It also strikes me - as a birder - as disrespectful.  Birders are a species-centric bunch.  Field guides are divided into species, each one seeming to be its own separate brick - distinct but accommodating - in the birdlife structure.  Our lists are built by species one-by-one; the Carolina Chickadee only counts once no matter how many individuals you've seen.  To us, the combination of words creating a species' common name is the carrier of meaning, it's the it, it creates - quite literally - a proper noun. (Sometimes even capital letters at the start of the words aren't enough, and we distinguish species in bold or in all-caps.)

To cast that combination of words back among the unwashed lower-case, then, is to rob it of its magic.  To a birder it seems undignified.  To a scientist, though, treating species not as icons but as data (or, more likely, with a much better understanding of the muddy fluidity that is the "species" concept), or to a layperson, who couldn't give a crap either way, the common name is meaningless,  unworthy of extra typeface.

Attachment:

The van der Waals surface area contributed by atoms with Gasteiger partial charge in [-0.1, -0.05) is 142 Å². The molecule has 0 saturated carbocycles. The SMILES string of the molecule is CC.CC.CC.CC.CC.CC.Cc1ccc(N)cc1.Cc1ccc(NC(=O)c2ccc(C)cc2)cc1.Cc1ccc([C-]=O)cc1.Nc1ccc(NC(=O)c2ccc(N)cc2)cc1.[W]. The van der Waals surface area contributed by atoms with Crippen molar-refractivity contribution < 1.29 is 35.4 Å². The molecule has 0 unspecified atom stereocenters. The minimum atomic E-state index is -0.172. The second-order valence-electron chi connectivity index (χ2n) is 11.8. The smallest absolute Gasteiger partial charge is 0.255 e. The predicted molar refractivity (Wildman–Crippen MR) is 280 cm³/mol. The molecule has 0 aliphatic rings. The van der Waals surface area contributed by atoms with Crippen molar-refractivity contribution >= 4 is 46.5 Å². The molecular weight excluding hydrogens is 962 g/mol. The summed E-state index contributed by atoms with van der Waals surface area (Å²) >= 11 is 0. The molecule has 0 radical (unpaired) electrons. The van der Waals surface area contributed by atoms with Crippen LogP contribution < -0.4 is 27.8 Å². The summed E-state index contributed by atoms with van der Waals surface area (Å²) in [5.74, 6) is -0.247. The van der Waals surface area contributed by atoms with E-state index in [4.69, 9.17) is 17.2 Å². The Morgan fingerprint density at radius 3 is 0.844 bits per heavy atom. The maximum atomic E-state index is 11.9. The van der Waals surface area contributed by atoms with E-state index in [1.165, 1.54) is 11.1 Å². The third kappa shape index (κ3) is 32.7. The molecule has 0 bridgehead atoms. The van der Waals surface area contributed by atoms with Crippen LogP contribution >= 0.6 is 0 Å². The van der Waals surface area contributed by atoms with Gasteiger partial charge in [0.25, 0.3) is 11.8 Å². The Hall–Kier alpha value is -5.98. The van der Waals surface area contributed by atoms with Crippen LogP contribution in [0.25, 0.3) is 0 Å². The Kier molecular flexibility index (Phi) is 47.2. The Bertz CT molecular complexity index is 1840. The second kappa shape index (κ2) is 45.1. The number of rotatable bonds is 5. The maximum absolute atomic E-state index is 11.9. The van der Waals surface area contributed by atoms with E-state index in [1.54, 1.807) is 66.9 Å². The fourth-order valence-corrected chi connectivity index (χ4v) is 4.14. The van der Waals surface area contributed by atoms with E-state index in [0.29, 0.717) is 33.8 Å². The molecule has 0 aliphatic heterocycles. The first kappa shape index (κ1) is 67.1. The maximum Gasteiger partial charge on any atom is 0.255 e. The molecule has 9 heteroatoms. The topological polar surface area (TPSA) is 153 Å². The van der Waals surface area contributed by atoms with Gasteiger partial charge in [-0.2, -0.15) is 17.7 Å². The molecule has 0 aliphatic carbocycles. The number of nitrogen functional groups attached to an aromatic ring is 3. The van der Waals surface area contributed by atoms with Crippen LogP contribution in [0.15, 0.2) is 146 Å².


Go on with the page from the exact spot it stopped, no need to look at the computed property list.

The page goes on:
An English professor would explain that the difference is common vs. proper nouns.  The argument is that, basically, the common name of a bird species is not capitalized because there are lots of individuals of that bird.  So, while the words Eastern Bluebird refer to a unique species, they don't refer to a unique bird, and it should be just eastern bluebird.